Holding onto your culture/identity defines who you really are and you can’t really take that away from yourself no matter how much you try to do so. The connection will always be in you. No matter how insecure and emotional I may get, at the end of the day, I still know who I am. And that person is unstoppable.

Eugene Kim, 23, New York, Ad Sales Programmer at Forbes

Eugene Kim for Very Good Light Article When I lived in Alabama I experienced discrimination here and there, maybe some side comments etc. And now, for the first time in my life, I felt weird knowing that whenever I stepped in public, somebody I don’t even know might be out there with malicious intent towards me. I’ve experienced glares from strangers walking down the street and it only got worse when I wore a mask to protect myself. To me, being Asian American means having a deep personal understanding of where you and your family members are from while being able to see the bigger picture of what we call “Culture” within the United States. 

I feel like I struggle with my ethnic identity every day but the biggest moment of realization came to me when I first moved from Hawaii to NYC because Hawaii’s demographic is predominantly Asian. When I moved to NYC, I was put into a world where I was now categorized as a minority. On top of that, I was someone who wasn’t the best at speaking his native language either, so for a while, I felt as if I didn’t truly belong anywhere. I realized that the discovery of “self-worth” is a lifelong journey that requires constant tweaking and improvements.

As I grow older, I’ve come to realize there are certain things you can and cannot change about yourself. To promote my own identity in society, I try my best to network and support my friends who are deep within this community and to those who are making a difference. One initiative I have recently been a part of is We Power NYC. I was a part of their campaign in encouraging young voters to take action and make their voices are heard in the New York primary election. We Power NYC is a group that consists of the next generation of change-makers. Not only should we be exercising our rights to vote but these actions are what’s needed to bring positive changes to our country. Without action, thing’s stayed the same and we’re in a time where we need to be constantly improving.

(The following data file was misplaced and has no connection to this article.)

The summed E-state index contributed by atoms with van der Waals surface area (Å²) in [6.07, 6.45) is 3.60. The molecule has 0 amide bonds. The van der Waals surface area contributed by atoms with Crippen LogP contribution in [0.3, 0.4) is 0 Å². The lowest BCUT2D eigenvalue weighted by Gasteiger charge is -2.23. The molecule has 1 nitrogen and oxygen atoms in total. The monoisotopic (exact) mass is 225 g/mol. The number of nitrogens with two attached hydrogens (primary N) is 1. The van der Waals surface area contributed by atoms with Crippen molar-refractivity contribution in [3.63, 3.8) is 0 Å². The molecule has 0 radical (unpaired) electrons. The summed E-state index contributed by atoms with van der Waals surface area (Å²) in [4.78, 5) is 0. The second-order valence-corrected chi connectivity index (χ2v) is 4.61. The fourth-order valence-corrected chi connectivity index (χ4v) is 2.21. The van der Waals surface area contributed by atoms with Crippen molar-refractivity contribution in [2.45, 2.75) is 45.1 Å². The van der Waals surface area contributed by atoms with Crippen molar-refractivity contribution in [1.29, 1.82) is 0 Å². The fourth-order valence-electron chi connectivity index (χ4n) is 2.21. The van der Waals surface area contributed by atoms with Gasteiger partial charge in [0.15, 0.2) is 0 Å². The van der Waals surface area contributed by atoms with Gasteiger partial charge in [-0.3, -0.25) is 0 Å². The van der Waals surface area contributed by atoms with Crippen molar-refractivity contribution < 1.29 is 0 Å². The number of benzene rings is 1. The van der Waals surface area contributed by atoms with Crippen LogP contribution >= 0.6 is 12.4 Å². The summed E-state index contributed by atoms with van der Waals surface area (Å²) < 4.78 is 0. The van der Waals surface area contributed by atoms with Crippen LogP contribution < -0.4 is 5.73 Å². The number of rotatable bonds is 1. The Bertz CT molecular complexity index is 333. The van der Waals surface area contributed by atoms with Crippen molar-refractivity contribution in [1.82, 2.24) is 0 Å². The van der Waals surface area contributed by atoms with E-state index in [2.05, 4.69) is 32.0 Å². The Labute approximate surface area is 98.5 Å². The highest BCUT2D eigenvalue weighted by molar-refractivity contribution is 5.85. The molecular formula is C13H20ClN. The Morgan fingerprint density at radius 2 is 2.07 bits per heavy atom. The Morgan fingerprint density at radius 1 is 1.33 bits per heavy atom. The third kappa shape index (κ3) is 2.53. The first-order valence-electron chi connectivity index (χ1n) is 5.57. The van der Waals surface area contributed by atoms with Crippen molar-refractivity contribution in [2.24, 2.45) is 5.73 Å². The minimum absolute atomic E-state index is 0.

In five years, I hope I’m doing some amazing things in fields I have a passion for. You’ll never know what your future is gonna be like but I do know that I don’t ever want my life to feel boring and stagnant. I want to be constantly growing, learning, and trying new experiences as those characteristics are what excites me in life. I currently work at Forbes within their ad sales and programmatic team and also am an avid martial arts fanatic who looks for every opportunity to train and enjoy the beauty of it. In 5-years maybe I’ll have a house or 7, who knows? I also hope to see more of us shown through mainstream media in a better light as I believe it is one of the catalysts that will bring all of us forward and help inspire the upcoming generations of Asian Americans to do more. 

Lisa Phan, 19, Maryland, Digital Content Creator